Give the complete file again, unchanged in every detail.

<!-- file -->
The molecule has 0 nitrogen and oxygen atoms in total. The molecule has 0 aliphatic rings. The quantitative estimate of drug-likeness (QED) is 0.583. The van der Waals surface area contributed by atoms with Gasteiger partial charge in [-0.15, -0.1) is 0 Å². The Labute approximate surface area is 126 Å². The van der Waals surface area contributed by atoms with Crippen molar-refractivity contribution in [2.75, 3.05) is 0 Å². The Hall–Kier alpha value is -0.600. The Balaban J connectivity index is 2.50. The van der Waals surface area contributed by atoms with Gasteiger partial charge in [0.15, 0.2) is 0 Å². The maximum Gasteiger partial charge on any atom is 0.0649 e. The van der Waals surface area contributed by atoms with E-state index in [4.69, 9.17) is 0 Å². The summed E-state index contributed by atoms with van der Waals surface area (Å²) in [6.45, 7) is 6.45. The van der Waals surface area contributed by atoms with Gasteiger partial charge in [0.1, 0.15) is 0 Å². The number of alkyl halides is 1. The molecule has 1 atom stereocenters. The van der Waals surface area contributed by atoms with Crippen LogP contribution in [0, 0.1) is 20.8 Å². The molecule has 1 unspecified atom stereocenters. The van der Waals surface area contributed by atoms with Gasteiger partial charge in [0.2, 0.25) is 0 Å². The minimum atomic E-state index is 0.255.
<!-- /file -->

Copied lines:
The molecule has 0 nitrogen and oxygen atoms in total. The molecule has 0 aliphatic rings. The quantitative estimate of drug-likeness (QED) is 0.583. The van der Waals surface area contributed by atoms with Gasteiger partial charge in [-0.15, -0.1) is 0 Å². The Labute approximate surface area is 126 Å². The van der Waals surface area contributed by atoms with Crippen molar-refractivity contribution in [2.75, 3.05) is 0 Å². The Hall–Kier alpha value is -0.600. The Balaban J connectivity index is 2.50. The van der Waals surface area contributed by atoms with Gasteiger partial charge in [0.15, 0.2) is 0 Å². The maximum Gasteiger partial charge on any atom is 0.0649 e. The van der Waals surface area contributed by atoms with E-state index in [4.69, 9.17) is 0 Å². The summed E-state index contributed by atoms with van der Waals surface area (Å²) in [6.45, 7) is 6.45. The van der Waals surface area contributed by atoms with Gasteiger partial charge in [0.1, 0.15) is 0 Å². The number of alkyl halides is 1. The molecule has 1 atom stereocenters. The van der Waals surface area contributed by atoms with Crippen LogP contribution in [0, 0.1) is 20.8 Å². The molecule has 1 unspecified atom stereocenters. The van der Waals surface area contributed by atoms with Gasteiger partial charge in [0.2, 0.25) is 0 Å². The minimum atomic E-state index is 0.255.